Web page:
Martial Solal has always been a risk-taker extraordinaire, especially in solo and trio settings. His endless flow of ideas, his unpredictability and spontaneity, combined with his great technique and grasp of harmony, can make for challenging and absorbing listening when the pianist is “in the zone,” as he is here. Longitude is quite simply one of the best piano trio releases in recent years, with not an uneven track to be found. At the age of 80, no less, Solal’s creativity continues to be astonishing.
Longtime trio members the brothers François and Louis Moutin, on bass and drums, respectively, provide emphatic and sensitive support as Solal spins out one masterpiece after another. Singling out any one of the 10 pieces would be unfair to the others, but special attention must be paid to a version of “Tea for Two” that flawlessly blends the eccentricities of Monk with the technical polish of Tatum. A dancing, almost tongue-in-cheek reconstruction of “The Last Time I Saw Paris” is highly inventive. Solal’s “Short Cuts” openly borrows from Monk’s “Off Minor” for thematic material, but Solal improvises in his own individual style, and also surprises with a sudden shift to a near-maniacal Latin-rhythmed interlude.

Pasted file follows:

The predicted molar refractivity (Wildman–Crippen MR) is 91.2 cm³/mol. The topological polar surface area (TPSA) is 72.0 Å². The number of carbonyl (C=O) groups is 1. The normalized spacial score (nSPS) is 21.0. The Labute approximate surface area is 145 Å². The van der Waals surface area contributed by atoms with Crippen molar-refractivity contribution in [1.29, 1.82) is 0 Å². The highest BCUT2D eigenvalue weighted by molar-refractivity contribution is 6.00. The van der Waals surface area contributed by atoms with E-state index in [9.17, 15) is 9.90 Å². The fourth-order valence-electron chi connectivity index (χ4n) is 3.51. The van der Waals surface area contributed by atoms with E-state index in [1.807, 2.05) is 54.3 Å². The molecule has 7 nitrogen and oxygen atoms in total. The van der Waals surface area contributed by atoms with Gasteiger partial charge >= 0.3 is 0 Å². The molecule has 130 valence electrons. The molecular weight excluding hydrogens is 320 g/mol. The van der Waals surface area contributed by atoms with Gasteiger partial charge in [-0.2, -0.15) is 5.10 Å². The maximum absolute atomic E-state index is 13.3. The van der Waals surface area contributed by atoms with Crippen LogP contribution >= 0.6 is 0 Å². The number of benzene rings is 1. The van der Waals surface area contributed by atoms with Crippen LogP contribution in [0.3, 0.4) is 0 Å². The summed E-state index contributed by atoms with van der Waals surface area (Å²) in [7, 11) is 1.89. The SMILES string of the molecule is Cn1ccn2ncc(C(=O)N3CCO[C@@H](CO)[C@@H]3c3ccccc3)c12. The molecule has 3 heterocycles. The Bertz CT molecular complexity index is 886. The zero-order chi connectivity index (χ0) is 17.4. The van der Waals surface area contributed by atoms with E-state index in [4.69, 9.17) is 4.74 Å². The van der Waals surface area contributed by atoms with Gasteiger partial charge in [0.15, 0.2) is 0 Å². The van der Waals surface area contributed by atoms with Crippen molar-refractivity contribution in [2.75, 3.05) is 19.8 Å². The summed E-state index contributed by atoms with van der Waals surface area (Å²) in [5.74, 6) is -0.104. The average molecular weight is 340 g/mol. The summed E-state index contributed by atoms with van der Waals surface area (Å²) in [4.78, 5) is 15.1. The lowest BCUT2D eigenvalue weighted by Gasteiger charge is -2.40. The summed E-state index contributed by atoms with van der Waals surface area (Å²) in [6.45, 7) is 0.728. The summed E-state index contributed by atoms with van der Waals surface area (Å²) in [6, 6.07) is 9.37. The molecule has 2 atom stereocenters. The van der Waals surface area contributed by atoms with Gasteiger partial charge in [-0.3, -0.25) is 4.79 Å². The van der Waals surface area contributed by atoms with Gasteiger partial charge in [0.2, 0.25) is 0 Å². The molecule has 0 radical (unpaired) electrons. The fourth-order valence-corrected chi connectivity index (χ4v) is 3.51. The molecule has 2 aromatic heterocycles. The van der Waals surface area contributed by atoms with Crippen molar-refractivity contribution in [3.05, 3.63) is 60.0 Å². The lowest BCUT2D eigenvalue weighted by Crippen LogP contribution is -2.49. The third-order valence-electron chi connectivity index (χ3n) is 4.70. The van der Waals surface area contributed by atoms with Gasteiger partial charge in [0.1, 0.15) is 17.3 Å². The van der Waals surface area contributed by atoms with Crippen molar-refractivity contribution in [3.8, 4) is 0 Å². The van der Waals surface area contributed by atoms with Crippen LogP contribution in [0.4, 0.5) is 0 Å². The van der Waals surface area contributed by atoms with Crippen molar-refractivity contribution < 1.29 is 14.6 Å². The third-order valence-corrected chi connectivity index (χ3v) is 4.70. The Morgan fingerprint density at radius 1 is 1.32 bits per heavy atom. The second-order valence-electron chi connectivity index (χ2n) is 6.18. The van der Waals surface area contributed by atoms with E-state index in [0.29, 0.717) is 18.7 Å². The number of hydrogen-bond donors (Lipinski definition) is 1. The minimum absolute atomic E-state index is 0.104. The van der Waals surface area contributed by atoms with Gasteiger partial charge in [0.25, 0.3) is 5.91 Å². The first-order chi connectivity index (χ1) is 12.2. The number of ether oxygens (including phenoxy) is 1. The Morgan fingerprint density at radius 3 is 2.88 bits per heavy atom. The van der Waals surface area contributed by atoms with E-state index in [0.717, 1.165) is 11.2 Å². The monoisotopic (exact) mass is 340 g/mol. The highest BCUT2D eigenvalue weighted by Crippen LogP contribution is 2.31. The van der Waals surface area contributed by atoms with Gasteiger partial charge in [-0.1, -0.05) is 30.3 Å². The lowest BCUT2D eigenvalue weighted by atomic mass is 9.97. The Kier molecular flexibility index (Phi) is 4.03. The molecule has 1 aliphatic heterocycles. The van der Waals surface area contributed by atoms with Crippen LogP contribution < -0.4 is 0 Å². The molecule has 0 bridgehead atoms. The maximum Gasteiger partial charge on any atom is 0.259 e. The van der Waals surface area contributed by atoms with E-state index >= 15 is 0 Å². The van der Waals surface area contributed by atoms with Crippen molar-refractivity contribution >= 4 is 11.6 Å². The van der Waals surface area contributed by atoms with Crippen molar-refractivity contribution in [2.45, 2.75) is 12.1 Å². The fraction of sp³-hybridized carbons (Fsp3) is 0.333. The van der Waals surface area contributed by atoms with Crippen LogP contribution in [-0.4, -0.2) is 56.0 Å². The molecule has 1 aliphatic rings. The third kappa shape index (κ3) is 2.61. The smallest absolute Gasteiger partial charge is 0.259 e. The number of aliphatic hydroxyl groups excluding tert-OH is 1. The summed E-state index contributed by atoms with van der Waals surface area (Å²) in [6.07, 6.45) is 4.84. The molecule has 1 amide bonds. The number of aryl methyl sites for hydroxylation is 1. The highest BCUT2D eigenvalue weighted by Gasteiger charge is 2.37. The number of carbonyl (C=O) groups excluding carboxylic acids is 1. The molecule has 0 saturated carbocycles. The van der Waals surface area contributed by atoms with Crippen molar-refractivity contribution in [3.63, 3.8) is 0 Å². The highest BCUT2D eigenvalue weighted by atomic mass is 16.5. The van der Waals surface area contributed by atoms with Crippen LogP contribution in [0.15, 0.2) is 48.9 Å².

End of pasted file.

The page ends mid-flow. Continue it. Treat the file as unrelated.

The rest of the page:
The pianist’s “Longitude” is very free, with a dazzling variety of textures. The dark-tinged “Monostome,” another original, is perhaps the most sizzling uptempo cut on the CD, possessing an inexorable momentum—a tour de force by the trio. The closer, “Navigation,” vividly displays Solal’s relentless imagination and his jaw-dropping ability to seemingly play anything he hears in an instant, no matter how intricate and difficult.